This therapy is commonly used in the treatment of sleep apnea, hypopnea and/or snoring (depending on the severity). This is done by introducing low air pressure through the nose to the back of the throat, which splints, or holds, the airway open. Nasal CPAP is steady pressure whereas Nasal BiLevel varies,allowing you to inhale at a higher pressure than you exhale.It is a non-surgical, non-invasive way to treat breathing disorders and can be very effective if used properly.
The drawback to this therapy is that it does take some getting used to. A few simple reminders can go a long way to help tolerate this therapy. First of all, when the homecare company delivers the machine make sure you understand how to clean, setup and use this device. Put the mask on and make sure it fits properly and comfortably. The mask should not leak, and the headgear should be snug (but not too tight) to eliminate leaks. Request a different mask is it does not fit properly. The company or you may want to try a different mask than the one used during your sleep study, so make sure this new mask fits properly.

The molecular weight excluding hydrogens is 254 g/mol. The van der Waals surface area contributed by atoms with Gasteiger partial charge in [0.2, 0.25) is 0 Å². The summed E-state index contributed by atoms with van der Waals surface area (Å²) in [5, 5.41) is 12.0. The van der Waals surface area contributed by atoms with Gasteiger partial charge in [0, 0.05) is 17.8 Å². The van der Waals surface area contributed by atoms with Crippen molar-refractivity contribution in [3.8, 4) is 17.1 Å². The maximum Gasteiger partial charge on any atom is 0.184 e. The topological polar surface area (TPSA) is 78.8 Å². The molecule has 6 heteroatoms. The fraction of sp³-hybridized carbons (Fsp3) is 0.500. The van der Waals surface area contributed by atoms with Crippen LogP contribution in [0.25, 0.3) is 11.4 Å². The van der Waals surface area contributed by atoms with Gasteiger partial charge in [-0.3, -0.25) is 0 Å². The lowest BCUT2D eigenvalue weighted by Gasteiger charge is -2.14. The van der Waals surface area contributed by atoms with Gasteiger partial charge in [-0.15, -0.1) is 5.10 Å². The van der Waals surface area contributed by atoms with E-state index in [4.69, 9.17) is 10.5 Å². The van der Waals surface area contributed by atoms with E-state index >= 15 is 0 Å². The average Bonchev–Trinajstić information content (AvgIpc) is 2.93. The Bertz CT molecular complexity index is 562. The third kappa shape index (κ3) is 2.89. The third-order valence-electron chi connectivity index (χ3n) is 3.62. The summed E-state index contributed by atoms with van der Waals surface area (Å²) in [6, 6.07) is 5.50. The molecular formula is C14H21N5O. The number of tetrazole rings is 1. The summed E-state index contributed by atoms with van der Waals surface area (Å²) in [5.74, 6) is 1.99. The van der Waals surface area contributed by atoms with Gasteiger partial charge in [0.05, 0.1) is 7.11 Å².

Another main problem is nasal dryness. An in-line humidifier can usually be purchased with Nasal CPAP/BiLevel. Additionally, keeping a bottle of saline nose spray next to the bed can also help in times where additional moisture is needed.
Sitting in front of a mirror is helpful the first couple of times you put on and take off the mask. The healthcare company should contact you the morning after your first night to see if there are any problems, which identified and solved quickly can go a long way in getting comfortable with this therapy. Don’t hesitate at any time to contact your home healthcare company when problems do occur, and they will usually set a follow-up schedule to see how you are doing with the Nasal CPAP/BiLevel device.